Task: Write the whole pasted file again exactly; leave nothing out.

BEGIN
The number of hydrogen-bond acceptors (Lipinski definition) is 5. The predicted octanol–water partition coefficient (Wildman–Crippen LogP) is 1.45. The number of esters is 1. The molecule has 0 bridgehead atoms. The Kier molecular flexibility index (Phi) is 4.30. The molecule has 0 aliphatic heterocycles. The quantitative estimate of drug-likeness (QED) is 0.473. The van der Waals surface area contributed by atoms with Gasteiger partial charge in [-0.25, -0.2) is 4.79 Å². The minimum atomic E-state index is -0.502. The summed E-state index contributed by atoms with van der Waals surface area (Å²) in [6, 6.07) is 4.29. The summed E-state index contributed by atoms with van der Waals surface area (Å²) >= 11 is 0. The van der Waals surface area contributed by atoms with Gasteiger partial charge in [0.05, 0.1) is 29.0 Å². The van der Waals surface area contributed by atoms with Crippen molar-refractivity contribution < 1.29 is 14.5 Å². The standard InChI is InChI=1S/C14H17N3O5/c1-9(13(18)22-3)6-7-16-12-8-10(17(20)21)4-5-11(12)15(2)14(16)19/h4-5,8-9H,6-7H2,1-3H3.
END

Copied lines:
The number of hydrogen-bond acceptors (Lipinski definition) is 5. The predicted octanol–water partition coefficient (Wildman–Crippen LogP) is 1.45. The number of esters is 1. The molecule has 0 bridgehead atoms. The Kier molecular flexibility index (Phi) is 4.30. The molecule has 0 aliphatic heterocycles. The quantitative estimate of drug-likeness (QED) is 0.473. The van der Waals surface area contributed by atoms with Gasteiger partial charge in [-0.25, -0.2) is 4.79 Å². The minimum atomic E-state index is -0.502. The summed E-state index contributed by atoms with van der Waals surface area (Å²) in [6, 6.07) is 4.29. The summed E-state index contributed by atoms with van der Waals surface area (Å²) >= 11 is 0. The van der Waals surface area contributed by atoms with Gasteiger partial charge in [0.05, 0.1) is 29.0 Å². The van der Waals surface area contributed by atoms with Crippen molar-refractivity contribution < 1.29 is 14.5 Å². The standard InChI is InChI=1S/C14H17N3O5/c1-9(13(18)22-3)6-7-16-12-8-10(17(20)21)4-5-11(12)15(2)14(16)19/h4-5,8-9H,6-7H2,1-3H3.